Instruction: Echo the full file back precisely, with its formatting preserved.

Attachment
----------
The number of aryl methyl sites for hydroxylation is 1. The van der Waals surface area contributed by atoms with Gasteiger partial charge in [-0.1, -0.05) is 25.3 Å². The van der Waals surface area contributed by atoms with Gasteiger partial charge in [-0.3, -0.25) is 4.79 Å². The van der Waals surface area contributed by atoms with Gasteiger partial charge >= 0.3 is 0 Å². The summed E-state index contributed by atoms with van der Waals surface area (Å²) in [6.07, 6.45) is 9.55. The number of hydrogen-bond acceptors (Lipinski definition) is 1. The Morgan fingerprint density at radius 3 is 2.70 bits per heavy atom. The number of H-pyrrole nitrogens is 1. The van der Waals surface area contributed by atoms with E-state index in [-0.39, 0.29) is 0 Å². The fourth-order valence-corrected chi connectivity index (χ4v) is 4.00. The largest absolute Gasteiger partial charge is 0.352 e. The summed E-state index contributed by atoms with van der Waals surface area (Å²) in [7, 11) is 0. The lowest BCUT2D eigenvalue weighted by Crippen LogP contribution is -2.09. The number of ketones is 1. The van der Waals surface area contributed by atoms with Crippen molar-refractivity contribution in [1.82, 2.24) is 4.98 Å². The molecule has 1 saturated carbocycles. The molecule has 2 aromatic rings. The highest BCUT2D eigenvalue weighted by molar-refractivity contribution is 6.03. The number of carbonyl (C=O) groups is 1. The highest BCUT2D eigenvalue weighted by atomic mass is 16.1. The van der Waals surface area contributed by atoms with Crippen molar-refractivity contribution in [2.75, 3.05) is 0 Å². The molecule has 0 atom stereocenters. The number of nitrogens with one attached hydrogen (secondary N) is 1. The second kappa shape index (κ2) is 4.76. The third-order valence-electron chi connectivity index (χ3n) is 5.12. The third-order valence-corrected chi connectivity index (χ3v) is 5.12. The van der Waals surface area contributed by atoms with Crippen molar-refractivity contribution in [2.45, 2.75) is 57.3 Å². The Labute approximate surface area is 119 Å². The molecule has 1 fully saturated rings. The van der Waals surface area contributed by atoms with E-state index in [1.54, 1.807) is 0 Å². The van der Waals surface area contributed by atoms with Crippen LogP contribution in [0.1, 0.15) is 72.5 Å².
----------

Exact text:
The number of aryl methyl sites for hydroxylation is 1. The van der Waals surface area contributed by atoms with Gasteiger partial charge in [-0.1, -0.05) is 25.3 Å². The van der Waals surface area contributed by atoms with Gasteiger partial charge in [-0.3, -0.25) is 4.79 Å². The van der Waals surface area contributed by atoms with Gasteiger partial charge >= 0.3 is 0 Å². The summed E-state index contributed by atoms with van der Waals surface area (Å²) in [6.07, 6.45) is 9.55. The number of hydrogen-bond acceptors (Lipinski definition) is 1. The Morgan fingerprint density at radius 3 is 2.70 bits per heavy atom. The number of H-pyrrole nitrogens is 1. The van der Waals surface area contributed by atoms with E-state index in [-0.39, 0.29) is 0 Å². The fourth-order valence-corrected chi connectivity index (χ4v) is 4.00. The largest absolute Gasteiger partial charge is 0.352 e. The summed E-state index contributed by atoms with van der Waals surface area (Å²) in [7, 11) is 0. The lowest BCUT2D eigenvalue weighted by Crippen LogP contribution is -2.09. The number of ketones is 1. The van der Waals surface area contributed by atoms with Crippen molar-refractivity contribution in [1.82, 2.24) is 4.98 Å². The molecule has 1 saturated carbocycles. The molecule has 2 aromatic rings. The highest BCUT2D eigenvalue weighted by molar-refractivity contribution is 6.03. The number of carbonyl (C=O) groups is 1. The highest BCUT2D eigenvalue weighted by atomic mass is 16.1. The van der Waals surface area contributed by atoms with Crippen molar-refractivity contribution in [2.75, 3.05) is 0 Å². The molecule has 0 atom stereocenters. The number of nitrogens with one attached hydrogen (secondary N) is 1. The second kappa shape index (κ2) is 4.76. The third-order valence-electron chi connectivity index (χ3n) is 5.12. The third-order valence-corrected chi connectivity index (χ3v) is 5.12. The van der Waals surface area contributed by atoms with Crippen molar-refractivity contribution in [2.45, 2.75) is 57.3 Å². The Labute approximate surface area is 119 Å². The molecule has 1 fully saturated rings. The van der Waals surface area contributed by atoms with E-state index in [1.54, 1.807) is 0 Å². The van der Waals surface area contributed by atoms with Crippen LogP contribution in [0.1, 0.15) is 72.5 Å².